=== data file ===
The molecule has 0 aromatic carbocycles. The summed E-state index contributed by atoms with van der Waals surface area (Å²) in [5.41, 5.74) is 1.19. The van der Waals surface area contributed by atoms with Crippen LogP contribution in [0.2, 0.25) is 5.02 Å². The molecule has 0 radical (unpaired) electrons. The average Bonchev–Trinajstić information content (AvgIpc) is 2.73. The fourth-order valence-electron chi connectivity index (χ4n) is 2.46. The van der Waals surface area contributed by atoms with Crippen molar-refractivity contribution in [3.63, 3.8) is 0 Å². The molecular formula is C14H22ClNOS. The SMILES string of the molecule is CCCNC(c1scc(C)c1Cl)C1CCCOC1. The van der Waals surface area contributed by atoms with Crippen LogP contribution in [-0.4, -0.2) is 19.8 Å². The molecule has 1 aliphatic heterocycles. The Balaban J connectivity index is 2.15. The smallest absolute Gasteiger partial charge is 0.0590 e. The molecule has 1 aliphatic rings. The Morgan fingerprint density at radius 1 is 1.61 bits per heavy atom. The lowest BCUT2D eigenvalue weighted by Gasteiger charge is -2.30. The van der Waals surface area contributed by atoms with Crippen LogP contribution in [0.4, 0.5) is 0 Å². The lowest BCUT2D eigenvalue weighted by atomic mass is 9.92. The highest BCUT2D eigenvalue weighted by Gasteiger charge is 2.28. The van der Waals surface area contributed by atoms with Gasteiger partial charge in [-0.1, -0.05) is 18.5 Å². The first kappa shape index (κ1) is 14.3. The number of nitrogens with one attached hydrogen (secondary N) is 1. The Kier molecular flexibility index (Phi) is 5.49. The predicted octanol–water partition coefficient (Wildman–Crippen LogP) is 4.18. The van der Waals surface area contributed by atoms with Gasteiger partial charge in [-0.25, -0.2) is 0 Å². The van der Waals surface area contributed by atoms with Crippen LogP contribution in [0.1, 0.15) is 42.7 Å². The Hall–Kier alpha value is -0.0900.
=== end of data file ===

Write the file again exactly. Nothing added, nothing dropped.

The molecule has 0 aromatic carbocycles. The summed E-state index contributed by atoms with van der Waals surface area (Å²) in [5.41, 5.74) is 1.19. The van der Waals surface area contributed by atoms with Crippen LogP contribution in [0.2, 0.25) is 5.02 Å². The molecule has 0 radical (unpaired) electrons. The average Bonchev–Trinajstić information content (AvgIpc) is 2.73. The fourth-order valence-electron chi connectivity index (χ4n) is 2.46. The van der Waals surface area contributed by atoms with Crippen molar-refractivity contribution in [3.63, 3.8) is 0 Å². The molecular formula is C14H22ClNOS. The SMILES string of the molecule is CCCNC(c1scc(C)c1Cl)C1CCCOC1. The van der Waals surface area contributed by atoms with Crippen LogP contribution in [-0.4, -0.2) is 19.8 Å². The molecule has 1 aliphatic heterocycles. The Balaban J connectivity index is 2.15. The smallest absolute Gasteiger partial charge is 0.0590 e. The molecule has 1 aliphatic rings. The Morgan fingerprint density at radius 1 is 1.61 bits per heavy atom. The lowest BCUT2D eigenvalue weighted by Gasteiger charge is -2.30. The van der Waals surface area contributed by atoms with Crippen LogP contribution in [0.4, 0.5) is 0 Å². The lowest BCUT2D eigenvalue weighted by atomic mass is 9.92. The highest BCUT2D eigenvalue weighted by Gasteiger charge is 2.28. The van der Waals surface area contributed by atoms with Gasteiger partial charge in [-0.1, -0.05) is 18.5 Å². The first kappa shape index (κ1) is 14.3. The number of nitrogens with one attached hydrogen (secondary N) is 1. The Kier molecular flexibility index (Phi) is 5.49. The predicted octanol–water partition coefficient (Wildman–Crippen LogP) is 4.18. The van der Waals surface area contributed by atoms with Gasteiger partial charge in [-0.25, -0.2) is 0 Å². The van der Waals surface area contributed by atoms with Crippen LogP contribution in [0.1, 0.15) is 42.7 Å². The Hall–Kier alpha value is -0.0900.